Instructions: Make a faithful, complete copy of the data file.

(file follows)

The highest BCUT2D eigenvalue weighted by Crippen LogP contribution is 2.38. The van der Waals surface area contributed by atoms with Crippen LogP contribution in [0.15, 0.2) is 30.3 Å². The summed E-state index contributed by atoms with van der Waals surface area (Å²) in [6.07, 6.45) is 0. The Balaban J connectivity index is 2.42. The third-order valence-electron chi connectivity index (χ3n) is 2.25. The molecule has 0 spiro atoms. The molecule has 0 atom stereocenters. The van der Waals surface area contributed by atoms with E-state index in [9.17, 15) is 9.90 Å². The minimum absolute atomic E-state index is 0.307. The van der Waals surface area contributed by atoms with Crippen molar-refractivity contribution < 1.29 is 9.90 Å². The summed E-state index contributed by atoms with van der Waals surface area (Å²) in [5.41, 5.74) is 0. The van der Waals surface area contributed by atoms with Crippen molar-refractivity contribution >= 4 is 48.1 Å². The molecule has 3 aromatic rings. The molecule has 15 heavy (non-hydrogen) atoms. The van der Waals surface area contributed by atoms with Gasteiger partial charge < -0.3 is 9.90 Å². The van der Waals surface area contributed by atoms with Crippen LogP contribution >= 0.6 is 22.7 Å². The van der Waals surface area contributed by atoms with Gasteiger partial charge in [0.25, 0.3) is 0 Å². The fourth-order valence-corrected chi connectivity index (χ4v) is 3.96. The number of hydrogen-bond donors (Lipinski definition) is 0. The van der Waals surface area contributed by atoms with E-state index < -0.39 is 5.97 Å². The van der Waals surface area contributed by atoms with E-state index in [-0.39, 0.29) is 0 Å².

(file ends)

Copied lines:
The highest BCUT2D eigenvalue weighted by Crippen LogP contribution is 2.38. The van der Waals surface area contributed by atoms with Crippen LogP contribution in [0.15, 0.2) is 30.3 Å². The summed E-state index contributed by atoms with van der Waals surface area (Å²) in [6.07, 6.45) is 0. The Balaban J connectivity index is 2.42. The third-order valence-electron chi connectivity index (χ3n) is 2.25. The molecule has 0 spiro atoms. The molecule has 0 atom stereocenters. The van der Waals surface area contributed by atoms with E-state index in [9.17, 15) is 9.90 Å². The minimum absolute atomic E-state index is 0.307. The van der Waals surface area contributed by atoms with Crippen molar-refractivity contribution < 1.29 is 9.90 Å². The summed E-state index contributed by atoms with van der Waals surface area (Å²) in [5.41, 5.74) is 0. The van der Waals surface area contributed by atoms with Crippen molar-refractivity contribution >= 4 is 48.1 Å². The molecule has 3 aromatic rings. The molecule has 15 heavy (non-hydrogen) atoms. The van der Waals surface area contributed by atoms with Gasteiger partial charge < -0.3 is 9.90 Å². The van der Waals surface area contributed by atoms with Crippen LogP contribution >= 0.6 is 22.7 Å². The van der Waals surface area contributed by atoms with Gasteiger partial charge in [0.25, 0.3) is 0 Å². The fourth-order valence-corrected chi connectivity index (χ4v) is 3.96. The number of hydrogen-bond donors (Lipinski definition) is 0. The van der Waals surface area contributed by atoms with E-state index < -0.39 is 5.97 Å². The van der Waals surface area contributed by atoms with E-state index in [-0.39, 0.29) is 0 Å².